He may be an urbane Manhattanite now, but Martin Shulman got his start in life in bucolic Hazleton, Pennsylvania, just outside Wilkes-Barre. His father, a kosher butcher, sent him to day school, and after stints at the Scranton yeshivah and Baltimore's Talmudical Academy, it was on to Yeshiva University. While his own orientation is toward the YU orbit, his daughters all went the Bais Yaakov of the Lower East Side and from there to Boro Park's Machon Bais Yaakov and seminary in Israel.

Although he jokes that he has "what you'd call a blended situation," his pride in the kids and their families is plain to see as he scrambles to show off the most recent pictures of his grandchildren on his office computer. The judge attributes much of the early religious influence on him and his siblings, who today are all religiously observant, to his grandfather, a European Torah scholar who was able to trace his lineage all the way back to Eli HaKohein.

Judge Shulman started on the city-level Civil Court bench in 1995, moving up to state-level Supreme Court in 2000. Now he's come full circle, serving not only as a Supreme Court judge, but also as a judge in Appellate Term, which hears appeals from the both the criminal court and the very civil court in which his career began. His areas of specialty include mass torts (such as injuries from defective products), eminent domain (government takings of private property), tax certiorari (challenges to tax assessments), and asset forfeiture (criminals relinquishing ill-gotten profits).

I observe that, for most judges, the route to the bench seems to run through the political arena (some, like former city councilman Noach Dear, actually join the bench after holding elected office), but rare is the judge who gets elected without spending a few years working the local Democratic clubs and community centers. Isn't there something unseemly about that? The judge's answer is a reasonable one.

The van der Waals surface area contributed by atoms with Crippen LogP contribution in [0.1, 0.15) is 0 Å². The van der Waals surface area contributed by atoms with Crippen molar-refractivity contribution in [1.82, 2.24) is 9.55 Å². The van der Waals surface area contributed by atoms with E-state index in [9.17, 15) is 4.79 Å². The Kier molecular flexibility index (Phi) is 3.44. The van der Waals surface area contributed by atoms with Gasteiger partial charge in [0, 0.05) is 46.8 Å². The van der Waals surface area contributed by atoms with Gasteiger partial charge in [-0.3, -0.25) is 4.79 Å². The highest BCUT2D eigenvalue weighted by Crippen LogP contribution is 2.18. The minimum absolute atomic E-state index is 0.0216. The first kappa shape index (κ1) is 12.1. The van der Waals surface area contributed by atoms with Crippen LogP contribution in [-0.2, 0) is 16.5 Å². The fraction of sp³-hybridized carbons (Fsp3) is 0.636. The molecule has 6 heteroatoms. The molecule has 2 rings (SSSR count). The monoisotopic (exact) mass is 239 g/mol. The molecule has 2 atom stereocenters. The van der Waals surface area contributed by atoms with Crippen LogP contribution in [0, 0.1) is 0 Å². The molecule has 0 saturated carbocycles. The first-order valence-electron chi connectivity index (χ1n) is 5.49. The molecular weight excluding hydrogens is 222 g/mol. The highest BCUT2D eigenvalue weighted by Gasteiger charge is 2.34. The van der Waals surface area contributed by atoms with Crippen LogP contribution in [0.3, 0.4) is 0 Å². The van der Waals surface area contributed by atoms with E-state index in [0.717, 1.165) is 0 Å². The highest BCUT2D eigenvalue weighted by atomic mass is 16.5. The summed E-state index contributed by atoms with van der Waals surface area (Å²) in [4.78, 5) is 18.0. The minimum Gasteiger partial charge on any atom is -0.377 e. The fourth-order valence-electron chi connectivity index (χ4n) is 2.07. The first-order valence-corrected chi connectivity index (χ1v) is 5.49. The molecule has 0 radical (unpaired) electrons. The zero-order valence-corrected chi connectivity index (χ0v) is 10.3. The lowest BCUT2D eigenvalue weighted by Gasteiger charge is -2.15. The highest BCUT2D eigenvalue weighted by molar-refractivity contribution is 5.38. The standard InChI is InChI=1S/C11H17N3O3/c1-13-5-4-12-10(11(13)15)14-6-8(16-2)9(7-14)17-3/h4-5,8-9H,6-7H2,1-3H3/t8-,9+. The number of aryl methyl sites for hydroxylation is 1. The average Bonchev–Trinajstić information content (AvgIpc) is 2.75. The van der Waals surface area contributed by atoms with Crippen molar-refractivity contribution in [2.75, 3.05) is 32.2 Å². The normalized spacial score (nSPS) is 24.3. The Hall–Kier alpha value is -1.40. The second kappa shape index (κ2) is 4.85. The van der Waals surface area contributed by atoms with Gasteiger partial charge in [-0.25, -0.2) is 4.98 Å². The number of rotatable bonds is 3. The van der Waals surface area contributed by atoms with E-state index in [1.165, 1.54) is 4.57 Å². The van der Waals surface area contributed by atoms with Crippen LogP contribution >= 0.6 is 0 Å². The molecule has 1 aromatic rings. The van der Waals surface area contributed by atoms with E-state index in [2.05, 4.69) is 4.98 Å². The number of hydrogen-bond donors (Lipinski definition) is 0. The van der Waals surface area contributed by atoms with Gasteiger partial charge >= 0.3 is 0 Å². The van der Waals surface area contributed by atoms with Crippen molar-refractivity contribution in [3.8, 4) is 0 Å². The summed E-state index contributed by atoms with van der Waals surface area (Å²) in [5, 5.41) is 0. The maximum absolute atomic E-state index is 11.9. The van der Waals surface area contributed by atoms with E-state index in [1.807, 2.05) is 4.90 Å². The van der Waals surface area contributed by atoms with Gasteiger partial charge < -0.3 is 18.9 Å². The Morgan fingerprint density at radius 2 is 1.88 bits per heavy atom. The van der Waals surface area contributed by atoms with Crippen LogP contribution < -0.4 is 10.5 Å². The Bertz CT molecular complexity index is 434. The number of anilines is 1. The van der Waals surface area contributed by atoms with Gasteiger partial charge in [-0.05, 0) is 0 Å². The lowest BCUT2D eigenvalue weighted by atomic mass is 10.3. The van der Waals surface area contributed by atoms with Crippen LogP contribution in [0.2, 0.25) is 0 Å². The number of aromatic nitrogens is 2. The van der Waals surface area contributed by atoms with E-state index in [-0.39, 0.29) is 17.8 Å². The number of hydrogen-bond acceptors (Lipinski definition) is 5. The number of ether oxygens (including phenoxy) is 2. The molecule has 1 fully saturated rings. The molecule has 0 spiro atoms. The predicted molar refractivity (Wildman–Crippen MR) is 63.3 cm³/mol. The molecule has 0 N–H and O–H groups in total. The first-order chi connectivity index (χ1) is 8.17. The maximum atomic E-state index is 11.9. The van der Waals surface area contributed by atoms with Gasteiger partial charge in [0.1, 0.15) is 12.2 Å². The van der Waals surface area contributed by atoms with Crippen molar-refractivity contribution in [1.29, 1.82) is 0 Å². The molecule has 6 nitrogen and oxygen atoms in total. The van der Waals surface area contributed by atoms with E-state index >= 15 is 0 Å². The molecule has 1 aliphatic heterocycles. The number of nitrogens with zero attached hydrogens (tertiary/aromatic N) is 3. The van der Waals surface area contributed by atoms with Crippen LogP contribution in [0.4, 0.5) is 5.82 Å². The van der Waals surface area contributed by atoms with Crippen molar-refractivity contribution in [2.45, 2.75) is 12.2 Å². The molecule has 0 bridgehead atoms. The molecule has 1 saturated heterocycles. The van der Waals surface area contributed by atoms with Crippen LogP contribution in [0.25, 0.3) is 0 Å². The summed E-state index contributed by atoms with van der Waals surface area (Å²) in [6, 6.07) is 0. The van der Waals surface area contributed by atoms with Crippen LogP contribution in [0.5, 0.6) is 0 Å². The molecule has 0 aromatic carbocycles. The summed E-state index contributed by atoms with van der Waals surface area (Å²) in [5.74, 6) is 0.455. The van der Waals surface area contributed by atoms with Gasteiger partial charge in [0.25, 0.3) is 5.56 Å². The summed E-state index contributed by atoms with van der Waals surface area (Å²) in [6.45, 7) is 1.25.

"Unlike politicians, judicial candidates can't run on how they'd rule on specific issues, so the public has little basis on which to make its choices. Thus, an aspiring judge has to show he's communally minded. And it's very important, of course, that he's seen as concerned about every segment of the community, not just his own. So you've got to get out in the community and shop yourself."

Despite his even-keeled and accepting temperament, the one thing for which the judge clearly has little patience is anything that smacks of being less than straight. It's evident from the pains he takes to make sure the rules allow us to photograph him in chambers; from the irritation he feels when acquaintances joke about having him "fix" their parking tickets; and from his palpable distaste for litigants who pander to his Orthodoxy.

"It's happened many times, and I resent it. Once, a woman came to court in the morning wearing pants. I didn't even know she was Jewish. Well, apparently someone did their homework and she reappeared after the lunch break wearing a skirt and reading from an ArtScroll siddur, as if now I'll have mercy on her. I don't mind people wishing me 'Good Shabbos' in court, because they generally mean it, even if they're not religious or even Jewish. But if they're trying to say, 'Oh, Judge, we're the same,' that's ridiculous."

Judge Shulman describes his signature strength as his ability to mediate between parties and bring them to compromise. "It gives me great satisfaction to broker compromise, to gain the parties' trust that I'm there to help save them money, time, and heartache.

"I know I've done a good job if the parties leave happy — or even if they leave a little unhappy, because after all the nature of p'sharah [compromise], as opposed to a verdict, is that there are no winners and losers. But mostly," he says, "they leave happy." And, as our conversation comes to an end and I gather my things to go, I too leave happy, knowing that the judges before whom countless New Yorkers of all colors and creeds stand at their most vulnerable moments — when their money, or even their freedom, are on the line — are these outstanding members of our community, for whom "honorable" is not just a title, but a description, and a mission.

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Eytan Kobre is an attorney practicing in Brooklyn, New York. He studied at the Yeshiva of Staten Island and Yeshiva Shaar HaTorah. A graduate of the Fordham University School of Law, he previously practiced law with two Manhattan firms and served for several years as associate general counsel at Agudath Israel of America. He is an editor at Mishpacha magazine, where this first appeared.

© 2013, Mishpacha Magazine